We pass the absence of any exception to the isolated remark made by the judge during the course of his charge which is still complained of ("There is no doubt that there was a transfer of ownership of those drugs from somebody to somebody else") to say that we see no prejudice resulting to the defendant. As the judge pointed out to the jury, the defendant had been indicted for the unlawful distribution (as opposed to the sale) of a controlled substance, and it is perfectly clear from (a) the defendant's cross-examination, recross-examination and further recross-examination of the undercover agent and (b) the defendant's closing argument to the jury that the only disputed question of material fact was the one of whether it had been the defendant or Benny who had handed the dilaudid pills to the agent following Benny's return from the house where he had purchased the pills. We note the absence of any objection to the judge's further instructions to the jury that it was for them to determine how the agent had obtained the pills which had been introduced in evidence and that "that rests upon his story and the credibility that you give to his story."
1. Assuming, as the defendants contend we should, that the building which was built in the early 1940's, acquired by the defendants in 1962, and destroyed by fire in 1971 overhung the locus by approximately five feet and that the plaintiffs knew of that fact when they purchased the locus in 1954, it does not follow that the defendants were entitled as of right to rebuild the overhang after the fire. As the locus was registered land, no easement to maintain the overhang could have arisen by implication or prescription. Dubinsky v. Cama, 261 Mass. 47 , 58 (1927). Goldstein v. Beal, 317 Mass. 750 , 757, 758-759 (1945). See also Peters v. Archambault, 361 Mass. 91 , 93-94 (1972).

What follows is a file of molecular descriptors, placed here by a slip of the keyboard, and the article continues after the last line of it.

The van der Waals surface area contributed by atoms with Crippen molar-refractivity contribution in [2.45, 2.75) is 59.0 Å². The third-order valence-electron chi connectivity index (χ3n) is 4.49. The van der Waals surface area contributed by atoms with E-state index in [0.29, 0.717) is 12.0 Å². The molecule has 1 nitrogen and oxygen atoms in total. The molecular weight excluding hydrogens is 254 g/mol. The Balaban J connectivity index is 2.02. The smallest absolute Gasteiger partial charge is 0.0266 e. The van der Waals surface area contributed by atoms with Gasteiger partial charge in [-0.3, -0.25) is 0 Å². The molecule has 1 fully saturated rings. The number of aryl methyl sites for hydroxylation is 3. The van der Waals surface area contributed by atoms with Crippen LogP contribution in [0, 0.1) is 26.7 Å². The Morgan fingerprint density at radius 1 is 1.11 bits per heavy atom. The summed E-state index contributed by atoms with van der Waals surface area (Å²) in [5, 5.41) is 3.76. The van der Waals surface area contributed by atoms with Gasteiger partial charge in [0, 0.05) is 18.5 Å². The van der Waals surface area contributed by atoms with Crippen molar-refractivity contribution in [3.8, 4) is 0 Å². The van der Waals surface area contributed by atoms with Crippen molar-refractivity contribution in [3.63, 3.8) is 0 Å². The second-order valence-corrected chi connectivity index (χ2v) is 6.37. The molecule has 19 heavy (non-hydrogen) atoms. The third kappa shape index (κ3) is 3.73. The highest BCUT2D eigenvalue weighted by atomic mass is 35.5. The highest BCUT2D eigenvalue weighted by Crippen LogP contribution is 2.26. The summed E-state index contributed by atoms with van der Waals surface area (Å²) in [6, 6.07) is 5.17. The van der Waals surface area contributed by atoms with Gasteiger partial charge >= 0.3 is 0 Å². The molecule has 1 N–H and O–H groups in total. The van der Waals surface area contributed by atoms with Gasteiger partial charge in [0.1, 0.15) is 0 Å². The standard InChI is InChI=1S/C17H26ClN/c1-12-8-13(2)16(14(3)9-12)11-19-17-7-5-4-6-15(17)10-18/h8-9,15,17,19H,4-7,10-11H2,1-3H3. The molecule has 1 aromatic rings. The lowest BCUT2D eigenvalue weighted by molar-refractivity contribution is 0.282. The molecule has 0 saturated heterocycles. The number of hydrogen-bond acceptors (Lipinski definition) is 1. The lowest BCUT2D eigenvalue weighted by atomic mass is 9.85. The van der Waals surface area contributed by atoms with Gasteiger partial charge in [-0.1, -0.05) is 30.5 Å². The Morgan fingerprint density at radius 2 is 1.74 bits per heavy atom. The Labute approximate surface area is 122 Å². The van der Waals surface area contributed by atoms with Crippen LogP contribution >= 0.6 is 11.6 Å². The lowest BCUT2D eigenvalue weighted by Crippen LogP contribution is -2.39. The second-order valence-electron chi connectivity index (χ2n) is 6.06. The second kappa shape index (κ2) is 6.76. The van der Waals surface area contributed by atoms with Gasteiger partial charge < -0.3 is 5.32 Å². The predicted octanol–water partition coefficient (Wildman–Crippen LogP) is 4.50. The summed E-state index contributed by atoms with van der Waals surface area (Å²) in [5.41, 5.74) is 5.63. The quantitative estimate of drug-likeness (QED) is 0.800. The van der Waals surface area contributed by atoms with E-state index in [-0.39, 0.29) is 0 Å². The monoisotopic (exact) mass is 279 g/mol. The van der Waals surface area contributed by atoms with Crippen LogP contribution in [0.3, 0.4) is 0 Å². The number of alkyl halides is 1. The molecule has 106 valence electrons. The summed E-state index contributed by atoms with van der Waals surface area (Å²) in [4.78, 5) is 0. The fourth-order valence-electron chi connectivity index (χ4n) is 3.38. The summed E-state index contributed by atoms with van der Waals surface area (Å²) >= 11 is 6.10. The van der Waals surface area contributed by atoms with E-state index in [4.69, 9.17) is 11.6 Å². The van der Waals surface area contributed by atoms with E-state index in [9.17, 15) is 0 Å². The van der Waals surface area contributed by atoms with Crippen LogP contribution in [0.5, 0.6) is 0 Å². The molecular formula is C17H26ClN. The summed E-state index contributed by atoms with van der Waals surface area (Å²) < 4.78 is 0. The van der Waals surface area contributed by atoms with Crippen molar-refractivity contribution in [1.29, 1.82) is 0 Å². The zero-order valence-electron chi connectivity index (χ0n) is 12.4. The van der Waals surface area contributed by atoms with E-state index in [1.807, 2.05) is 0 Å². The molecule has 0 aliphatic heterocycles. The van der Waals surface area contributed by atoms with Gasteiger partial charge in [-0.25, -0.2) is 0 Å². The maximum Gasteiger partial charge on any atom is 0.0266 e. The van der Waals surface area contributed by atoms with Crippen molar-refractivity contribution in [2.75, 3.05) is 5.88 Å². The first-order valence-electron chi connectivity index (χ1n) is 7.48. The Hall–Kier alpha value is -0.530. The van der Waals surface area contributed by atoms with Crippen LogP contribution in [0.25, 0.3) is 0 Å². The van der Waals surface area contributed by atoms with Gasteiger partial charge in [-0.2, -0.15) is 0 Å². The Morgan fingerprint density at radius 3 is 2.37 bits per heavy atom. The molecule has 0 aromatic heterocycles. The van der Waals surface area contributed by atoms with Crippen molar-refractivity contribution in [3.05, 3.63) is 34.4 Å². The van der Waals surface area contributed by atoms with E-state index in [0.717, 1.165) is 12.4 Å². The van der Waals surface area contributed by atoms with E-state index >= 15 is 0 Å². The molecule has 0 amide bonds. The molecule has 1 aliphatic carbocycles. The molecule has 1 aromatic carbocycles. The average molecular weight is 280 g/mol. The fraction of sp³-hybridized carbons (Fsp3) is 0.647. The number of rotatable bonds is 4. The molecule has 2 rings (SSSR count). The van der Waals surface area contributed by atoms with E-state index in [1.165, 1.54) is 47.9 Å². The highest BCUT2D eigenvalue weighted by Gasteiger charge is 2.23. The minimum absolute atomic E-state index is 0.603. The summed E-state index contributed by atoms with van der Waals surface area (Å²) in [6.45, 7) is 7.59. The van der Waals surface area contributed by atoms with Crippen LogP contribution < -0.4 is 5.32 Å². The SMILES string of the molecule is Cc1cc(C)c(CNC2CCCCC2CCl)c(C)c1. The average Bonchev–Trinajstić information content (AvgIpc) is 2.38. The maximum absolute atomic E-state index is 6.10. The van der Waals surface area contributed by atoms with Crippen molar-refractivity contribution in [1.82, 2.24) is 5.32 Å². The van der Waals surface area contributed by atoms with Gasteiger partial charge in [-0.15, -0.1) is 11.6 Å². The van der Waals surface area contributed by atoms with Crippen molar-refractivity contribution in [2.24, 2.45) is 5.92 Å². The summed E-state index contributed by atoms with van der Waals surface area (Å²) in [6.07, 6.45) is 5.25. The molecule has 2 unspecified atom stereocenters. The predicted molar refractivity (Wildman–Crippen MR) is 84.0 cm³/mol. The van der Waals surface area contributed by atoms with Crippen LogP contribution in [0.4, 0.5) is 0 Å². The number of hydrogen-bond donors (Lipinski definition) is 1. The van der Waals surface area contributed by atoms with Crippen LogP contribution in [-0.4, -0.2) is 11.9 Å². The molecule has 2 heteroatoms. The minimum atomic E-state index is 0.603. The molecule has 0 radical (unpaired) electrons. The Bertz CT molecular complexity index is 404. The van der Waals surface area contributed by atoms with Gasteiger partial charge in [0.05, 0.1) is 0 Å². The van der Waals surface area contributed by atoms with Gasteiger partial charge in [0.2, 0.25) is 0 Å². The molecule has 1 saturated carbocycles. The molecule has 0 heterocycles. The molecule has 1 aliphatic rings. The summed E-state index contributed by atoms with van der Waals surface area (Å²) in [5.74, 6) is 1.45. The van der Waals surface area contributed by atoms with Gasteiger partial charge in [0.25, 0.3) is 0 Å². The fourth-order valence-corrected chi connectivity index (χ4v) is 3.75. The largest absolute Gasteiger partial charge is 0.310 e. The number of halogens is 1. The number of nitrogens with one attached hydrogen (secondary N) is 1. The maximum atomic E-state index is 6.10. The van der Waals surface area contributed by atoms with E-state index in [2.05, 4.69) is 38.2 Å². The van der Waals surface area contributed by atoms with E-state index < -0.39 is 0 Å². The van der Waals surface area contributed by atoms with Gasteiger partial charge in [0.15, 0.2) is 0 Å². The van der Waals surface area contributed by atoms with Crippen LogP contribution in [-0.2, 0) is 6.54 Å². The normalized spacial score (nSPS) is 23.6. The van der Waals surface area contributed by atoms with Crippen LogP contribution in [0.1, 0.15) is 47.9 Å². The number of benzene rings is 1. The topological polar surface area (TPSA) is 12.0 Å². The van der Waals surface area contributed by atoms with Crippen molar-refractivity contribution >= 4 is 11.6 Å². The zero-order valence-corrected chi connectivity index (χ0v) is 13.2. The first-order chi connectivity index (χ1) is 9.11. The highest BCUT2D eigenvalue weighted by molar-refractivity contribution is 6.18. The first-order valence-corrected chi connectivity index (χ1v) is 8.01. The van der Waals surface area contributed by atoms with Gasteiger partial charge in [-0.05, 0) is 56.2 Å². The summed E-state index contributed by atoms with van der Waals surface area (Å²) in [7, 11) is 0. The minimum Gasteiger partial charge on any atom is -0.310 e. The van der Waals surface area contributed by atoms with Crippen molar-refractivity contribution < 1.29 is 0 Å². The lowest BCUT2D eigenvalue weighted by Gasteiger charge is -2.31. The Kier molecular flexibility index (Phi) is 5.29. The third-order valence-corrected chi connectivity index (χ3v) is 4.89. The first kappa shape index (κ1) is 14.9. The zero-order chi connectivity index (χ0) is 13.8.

The cases relied upon by the defendants, Killam v. March, 316 Mass. 646 (1944), and Butler v. Haley Greystone Corp. 347 Mass. 478 (1964), are limited in their application to a prior conveyance of an interest in registered property which, although not appearing in the decree of registration or the certificate of title, has come to the actual notice of a later grantee of the registered property at the time of the conveyance to him. We need not reach the question whether, if there had been an easement before the destruction of the prior building in 1971, it was thereby terminated. See Cotting v. Boston, 201 Mass. 97 , 101-102 (1909). 2. Absent laches (no prejudice to the defendants having been shown) or estoppel (clearly inapplicable in view of the judge's finding that the plaintiffs notified the defendants prior to the construction of the present building that they did not want the overhang to extend over the locus), the overhang was properly ordered removed. Goldstein v. Beal, supra, at 757-758. Peters v. Archambault, supra, at 92-94. 3. The judge did not abuse his discretion in denying the continuance.